Instead of untenable and ineffective attempts to manage risk by ignoring the root cause of project failure when the outcome deliverable is not yet known or defined, there are two rapidly developing best practices for IT consulting risk management that will greatly promote the success of a customer's IT project:

  • First, customers are now better understanding and appreciating the (increasingly) obvious risks of entering into so-called deliverable IT consulting transactions before they are ready to do so, i.e. when they are unable to clearly, completely and contractually define the outcome that is required in empirical terms – whether in business, operational, technical or other terms. That means that more effort, time and expense is increasingly being devoted to the planning, preparation and readiness of such deliverable transactions – mostly to ensure that deliverable contracts (with all due allocation of risk and liability) can be entered into.
  • Second, IT consultants are more aggressively helping their customers understand and appreciate that such profound project risks can be greatly mitigated, if not avoided, by first providing their customers with the advisory and consultative assistance and guidance their customers require to thoroughly and clearly define the precise results and outcomes they seek, in contractual, empirical and commercial (time, expense, and innovative) terms. Customers may not appreciate what they don't know about all of their desired outcome options, possibilities or pitfalls at the outset of an IT project, and such advisory consultative services can be focused on optimally defining an "outcome oriented" IT project to drastically lower the risk profile of those projects when commenced.

Indeed, customers must be very careful what they ask for and demand of their IT consultants. If it is industry advice and consultative guidance that they require, then erroneously structuring those services as an "outcome guarantee" will rarely leave IT customer satisfied. If the IT consulting service is, in fact, best designed to deliver a particular outcome, then the IT customer must ensure that such deliverable is very clearly, completely and empirically defined, and subject to all of the contractual protections and stipulations addressed above.

Notes

  1. To a great extent, many of the risk management issues identified and discussed in this Update concerning consulting services are common to many other IT service contracts. However, in the interest of clarity and illustration, I have decided to focus herein on only IT consulting agreements.
  2. A surgeon owes a patient the duty to adhere to the standard of practice in his area of specialty. With regard to the example cited above, in a hospital setting that requires a surgeon to adhere to the policies and procedures set out for the performance of surgery such as a sponge and instrument count at the end of the surgery. It is the hospital's responsibility to have a policy in place that sets out the requirement to perform a sponge and instrument count prior to the onset and at the conclusion of abdominal surgery. The surgeon is entitled, in law , to rely on the advice of hospital personnel regarding if the count is correct or incorrect. If hospital personnel determine that a sponge(s) or instrument(s) (foreign body) is missing and so advises the surgeon, the duty of care requires the surgeon to take the necessary steps to ascertain if the foreign body has been left in situ. The standard of care would require the surgeon to visually check the operative field to determine if he can visualize the foreign body. If nothing is found, the surgeon would be expected to order investigations such as an x-ray to confirm that the field is clear. A note should appear in the surgeon's operative report as well as a note by hospital personnel on the count sheet that the count post op did not match the count pre operatively and what investigations were undertaken or planned to determine that nothing was left in situ.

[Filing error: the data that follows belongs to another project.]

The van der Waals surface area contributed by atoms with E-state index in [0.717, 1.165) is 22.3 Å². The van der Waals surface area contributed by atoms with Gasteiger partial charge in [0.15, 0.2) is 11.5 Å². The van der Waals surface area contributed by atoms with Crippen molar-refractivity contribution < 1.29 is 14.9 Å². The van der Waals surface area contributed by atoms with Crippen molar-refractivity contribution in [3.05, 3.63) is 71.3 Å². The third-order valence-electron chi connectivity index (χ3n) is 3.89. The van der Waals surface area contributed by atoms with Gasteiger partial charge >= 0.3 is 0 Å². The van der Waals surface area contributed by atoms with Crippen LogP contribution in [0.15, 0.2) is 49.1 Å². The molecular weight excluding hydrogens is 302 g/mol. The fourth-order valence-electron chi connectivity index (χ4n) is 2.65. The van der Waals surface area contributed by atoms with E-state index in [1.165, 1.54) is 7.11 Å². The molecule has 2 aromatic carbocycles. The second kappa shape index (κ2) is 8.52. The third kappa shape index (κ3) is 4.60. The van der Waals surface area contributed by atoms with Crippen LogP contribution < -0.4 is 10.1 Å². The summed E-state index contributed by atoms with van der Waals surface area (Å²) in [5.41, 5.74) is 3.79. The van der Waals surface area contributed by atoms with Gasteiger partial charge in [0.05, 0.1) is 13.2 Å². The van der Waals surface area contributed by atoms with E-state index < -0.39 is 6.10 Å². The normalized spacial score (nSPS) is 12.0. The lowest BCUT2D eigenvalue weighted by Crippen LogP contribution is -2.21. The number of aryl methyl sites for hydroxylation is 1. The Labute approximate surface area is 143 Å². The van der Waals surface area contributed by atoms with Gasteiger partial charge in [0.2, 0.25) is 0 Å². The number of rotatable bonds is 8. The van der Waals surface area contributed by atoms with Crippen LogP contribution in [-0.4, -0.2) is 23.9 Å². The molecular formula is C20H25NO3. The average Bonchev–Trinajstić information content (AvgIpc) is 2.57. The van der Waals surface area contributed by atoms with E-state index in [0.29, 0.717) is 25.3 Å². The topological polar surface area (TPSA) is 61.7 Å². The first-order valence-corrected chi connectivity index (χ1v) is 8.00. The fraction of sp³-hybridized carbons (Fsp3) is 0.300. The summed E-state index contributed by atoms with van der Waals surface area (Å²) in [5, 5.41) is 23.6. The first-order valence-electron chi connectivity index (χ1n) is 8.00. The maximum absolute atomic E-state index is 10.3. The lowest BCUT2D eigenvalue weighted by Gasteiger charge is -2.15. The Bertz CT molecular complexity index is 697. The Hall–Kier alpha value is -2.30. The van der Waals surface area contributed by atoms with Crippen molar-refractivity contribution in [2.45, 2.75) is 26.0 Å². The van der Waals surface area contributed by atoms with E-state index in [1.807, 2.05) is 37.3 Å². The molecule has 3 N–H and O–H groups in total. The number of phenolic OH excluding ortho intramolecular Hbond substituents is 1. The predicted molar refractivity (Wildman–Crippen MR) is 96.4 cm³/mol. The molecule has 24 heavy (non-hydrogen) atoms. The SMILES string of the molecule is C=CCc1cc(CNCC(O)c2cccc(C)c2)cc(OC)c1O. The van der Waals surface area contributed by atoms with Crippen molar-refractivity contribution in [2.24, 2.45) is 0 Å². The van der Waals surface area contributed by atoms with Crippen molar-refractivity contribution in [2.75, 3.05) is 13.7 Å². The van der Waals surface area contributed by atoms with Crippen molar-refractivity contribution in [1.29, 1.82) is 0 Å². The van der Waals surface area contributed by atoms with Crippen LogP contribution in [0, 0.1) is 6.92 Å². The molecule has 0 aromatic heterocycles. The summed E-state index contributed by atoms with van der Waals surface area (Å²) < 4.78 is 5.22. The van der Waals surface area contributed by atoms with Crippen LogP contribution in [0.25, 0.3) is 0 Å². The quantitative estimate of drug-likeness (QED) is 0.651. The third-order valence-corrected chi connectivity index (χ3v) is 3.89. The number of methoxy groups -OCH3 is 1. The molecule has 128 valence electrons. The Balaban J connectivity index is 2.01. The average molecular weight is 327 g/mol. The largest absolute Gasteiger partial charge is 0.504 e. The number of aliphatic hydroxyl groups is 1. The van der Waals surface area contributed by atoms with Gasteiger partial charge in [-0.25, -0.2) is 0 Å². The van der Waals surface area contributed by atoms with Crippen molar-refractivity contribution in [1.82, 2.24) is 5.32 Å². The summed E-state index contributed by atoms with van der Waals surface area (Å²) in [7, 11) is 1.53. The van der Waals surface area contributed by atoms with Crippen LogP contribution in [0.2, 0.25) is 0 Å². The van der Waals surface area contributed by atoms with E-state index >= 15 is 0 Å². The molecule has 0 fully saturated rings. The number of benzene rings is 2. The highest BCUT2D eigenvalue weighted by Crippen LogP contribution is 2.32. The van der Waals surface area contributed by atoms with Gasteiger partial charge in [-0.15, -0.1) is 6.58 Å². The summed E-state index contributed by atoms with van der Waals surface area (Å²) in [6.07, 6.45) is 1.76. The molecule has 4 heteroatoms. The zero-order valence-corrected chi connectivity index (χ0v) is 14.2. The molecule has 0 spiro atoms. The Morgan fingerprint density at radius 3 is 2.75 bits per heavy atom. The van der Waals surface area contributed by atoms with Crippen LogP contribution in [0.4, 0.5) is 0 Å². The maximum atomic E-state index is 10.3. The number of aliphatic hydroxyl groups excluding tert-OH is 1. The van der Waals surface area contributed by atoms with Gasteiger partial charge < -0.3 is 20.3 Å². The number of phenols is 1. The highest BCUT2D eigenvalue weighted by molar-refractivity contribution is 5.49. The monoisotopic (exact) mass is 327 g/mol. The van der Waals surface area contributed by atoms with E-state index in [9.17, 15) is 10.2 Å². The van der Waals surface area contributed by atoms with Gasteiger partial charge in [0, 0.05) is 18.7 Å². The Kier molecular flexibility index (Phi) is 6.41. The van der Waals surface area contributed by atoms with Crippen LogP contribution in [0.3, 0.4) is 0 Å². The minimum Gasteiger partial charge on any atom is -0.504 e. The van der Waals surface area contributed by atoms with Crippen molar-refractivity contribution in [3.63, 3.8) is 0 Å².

3. This is not intended to be an exhaustive list of risk management strategies for advisory consulting services, but merely a representative delineation of several "best practice" approaches for consideration.
  4. This is not intended to be an exhaustive list of risk management strategies for deliverable consulting services, but merely a representative delineation of several "best practice" approaches for consideration.
  5. This is true for many reasons, including: reduced vendor agreement for deliverable outside their ability; better pricing; better time expectations; empirical (rather than subjective) assessment criteria; evidence of definition misunderstandings; etc.
  6. Parties should not confuse advisory consulting agreements to assist the customer reaching the customer's desired, expected or intended outcome as "deliverable" contracts – they are not. Surgeons and lawyers always assist their patients and clients toward an outcome that is desired by the patient or client – but such services are never provided on a "deliverable" basis where the surgeon and the lawyer agree to assume the risk of the patient/client outcome regardless of the professional quality of their services.

 

Topics:  Consultants, Contract Drafting, IT Consultants

Published In: General Business Updates, Science, Computers & Technology Updates

DISCLAIMER: Because of the generality of this update, the information provided herein may not be applicable in all situations and should not be acted upon without specific legal advice based on particular situations.